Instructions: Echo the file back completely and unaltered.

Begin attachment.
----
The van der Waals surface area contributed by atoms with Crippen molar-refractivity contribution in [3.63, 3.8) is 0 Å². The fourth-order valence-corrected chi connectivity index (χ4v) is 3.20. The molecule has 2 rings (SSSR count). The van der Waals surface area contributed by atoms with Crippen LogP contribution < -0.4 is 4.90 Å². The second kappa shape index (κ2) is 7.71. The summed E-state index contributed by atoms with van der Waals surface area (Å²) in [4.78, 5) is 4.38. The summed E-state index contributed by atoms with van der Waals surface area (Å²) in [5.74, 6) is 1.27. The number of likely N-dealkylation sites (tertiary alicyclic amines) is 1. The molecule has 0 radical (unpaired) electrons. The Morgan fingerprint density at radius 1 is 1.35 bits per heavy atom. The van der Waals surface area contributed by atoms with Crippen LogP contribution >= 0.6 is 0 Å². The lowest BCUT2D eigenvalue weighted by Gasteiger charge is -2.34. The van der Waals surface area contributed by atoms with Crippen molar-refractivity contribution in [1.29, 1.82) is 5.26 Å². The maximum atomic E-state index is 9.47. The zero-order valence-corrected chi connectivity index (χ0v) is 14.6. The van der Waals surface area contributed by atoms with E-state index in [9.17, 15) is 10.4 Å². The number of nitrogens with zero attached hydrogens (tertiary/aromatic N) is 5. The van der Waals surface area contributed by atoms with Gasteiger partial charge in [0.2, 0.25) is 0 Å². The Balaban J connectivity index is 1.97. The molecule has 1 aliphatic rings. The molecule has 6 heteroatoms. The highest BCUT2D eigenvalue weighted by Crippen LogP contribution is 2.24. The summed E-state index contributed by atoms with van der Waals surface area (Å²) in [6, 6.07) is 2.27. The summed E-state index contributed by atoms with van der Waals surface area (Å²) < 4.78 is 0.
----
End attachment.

The van der Waals surface area contributed by atoms with Crippen molar-refractivity contribution in [3.63, 3.8) is 0 Å². The fourth-order valence-corrected chi connectivity index (χ4v) is 3.20. The molecule has 2 rings (SSSR count). The van der Waals surface area contributed by atoms with Crippen LogP contribution < -0.4 is 4.90 Å². The second kappa shape index (κ2) is 7.71. The summed E-state index contributed by atoms with van der Waals surface area (Å²) in [4.78, 5) is 4.38. The summed E-state index contributed by atoms with van der Waals surface area (Å²) in [5.74, 6) is 1.27. The number of likely N-dealkylation sites (tertiary alicyclic amines) is 1. The molecule has 0 radical (unpaired) electrons. The Morgan fingerprint density at radius 1 is 1.35 bits per heavy atom. The van der Waals surface area contributed by atoms with Crippen LogP contribution >= 0.6 is 0 Å². The lowest BCUT2D eigenvalue weighted by Gasteiger charge is -2.34. The van der Waals surface area contributed by atoms with Crippen molar-refractivity contribution in [1.29, 1.82) is 5.26 Å². The maximum atomic E-state index is 9.47. The zero-order valence-corrected chi connectivity index (χ0v) is 14.6. The van der Waals surface area contributed by atoms with E-state index in [9.17, 15) is 10.4 Å². The number of nitrogens with zero attached hydrogens (tertiary/aromatic N) is 5. The van der Waals surface area contributed by atoms with Gasteiger partial charge in [0.2, 0.25) is 0 Å². The Balaban J connectivity index is 1.97. The molecule has 1 aliphatic rings. The molecule has 6 heteroatoms. The highest BCUT2D eigenvalue weighted by Crippen LogP contribution is 2.24. The summed E-state index contributed by atoms with van der Waals surface area (Å²) in [6, 6.07) is 2.27. The summed E-state index contributed by atoms with van der Waals surface area (Å²) < 4.78 is 0.